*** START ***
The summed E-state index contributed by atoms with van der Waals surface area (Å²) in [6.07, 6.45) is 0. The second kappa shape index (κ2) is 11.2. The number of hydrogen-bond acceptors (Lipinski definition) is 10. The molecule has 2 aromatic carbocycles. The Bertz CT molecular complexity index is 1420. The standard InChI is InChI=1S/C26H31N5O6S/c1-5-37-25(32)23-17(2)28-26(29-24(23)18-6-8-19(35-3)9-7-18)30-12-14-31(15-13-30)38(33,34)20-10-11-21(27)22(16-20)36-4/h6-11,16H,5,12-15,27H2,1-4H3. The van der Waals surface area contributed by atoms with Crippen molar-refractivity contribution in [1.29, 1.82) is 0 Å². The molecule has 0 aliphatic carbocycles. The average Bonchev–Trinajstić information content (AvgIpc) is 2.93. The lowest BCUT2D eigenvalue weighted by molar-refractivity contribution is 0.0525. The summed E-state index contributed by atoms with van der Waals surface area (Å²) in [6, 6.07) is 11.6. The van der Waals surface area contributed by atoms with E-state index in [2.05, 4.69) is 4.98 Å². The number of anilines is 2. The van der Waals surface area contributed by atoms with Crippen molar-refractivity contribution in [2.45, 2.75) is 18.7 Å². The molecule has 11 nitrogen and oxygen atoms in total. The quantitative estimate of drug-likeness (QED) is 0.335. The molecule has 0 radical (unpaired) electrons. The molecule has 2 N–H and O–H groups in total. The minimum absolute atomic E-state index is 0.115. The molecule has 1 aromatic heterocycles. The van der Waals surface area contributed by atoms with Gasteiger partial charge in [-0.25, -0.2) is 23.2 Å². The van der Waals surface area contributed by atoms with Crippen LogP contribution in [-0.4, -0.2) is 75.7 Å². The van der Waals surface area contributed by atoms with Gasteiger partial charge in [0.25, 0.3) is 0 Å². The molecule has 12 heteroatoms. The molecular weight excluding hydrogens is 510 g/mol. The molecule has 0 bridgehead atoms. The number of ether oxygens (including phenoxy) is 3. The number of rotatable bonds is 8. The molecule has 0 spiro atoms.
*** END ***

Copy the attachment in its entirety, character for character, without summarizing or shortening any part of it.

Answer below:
The summed E-state index contributed by atoms with van der Waals surface area (Å²) in [6.07, 6.45) is 0. The second kappa shape index (κ2) is 11.2. The number of hydrogen-bond acceptors (Lipinski definition) is 10. The molecule has 2 aromatic carbocycles. The Bertz CT molecular complexity index is 1420. The standard InChI is InChI=1S/C26H31N5O6S/c1-5-37-25(32)23-17(2)28-26(29-24(23)18-6-8-19(35-3)9-7-18)30-12-14-31(15-13-30)38(33,34)20-10-11-21(27)22(16-20)36-4/h6-11,16H,5,12-15,27H2,1-4H3. The van der Waals surface area contributed by atoms with Crippen molar-refractivity contribution in [1.29, 1.82) is 0 Å². The molecule has 0 aliphatic carbocycles. The average Bonchev–Trinajstić information content (AvgIpc) is 2.93. The lowest BCUT2D eigenvalue weighted by molar-refractivity contribution is 0.0525. The summed E-state index contributed by atoms with van der Waals surface area (Å²) in [6, 6.07) is 11.6. The van der Waals surface area contributed by atoms with E-state index in [2.05, 4.69) is 4.98 Å². The number of anilines is 2. The van der Waals surface area contributed by atoms with Crippen molar-refractivity contribution in [2.45, 2.75) is 18.7 Å². The molecule has 11 nitrogen and oxygen atoms in total. The quantitative estimate of drug-likeness (QED) is 0.335. The molecule has 0 radical (unpaired) electrons. The molecule has 2 N–H and O–H groups in total. The minimum absolute atomic E-state index is 0.115. The molecule has 1 aromatic heterocycles. The van der Waals surface area contributed by atoms with Gasteiger partial charge in [-0.25, -0.2) is 23.2 Å². The van der Waals surface area contributed by atoms with Crippen LogP contribution in [-0.4, -0.2) is 75.7 Å². The van der Waals surface area contributed by atoms with Gasteiger partial charge in [0.25, 0.3) is 0 Å². The molecule has 12 heteroatoms. The molecular weight excluding hydrogens is 510 g/mol. The molecule has 0 bridgehead atoms. The number of ether oxygens (including phenoxy) is 3. The number of rotatable bonds is 8. The molecule has 0 spiro atoms.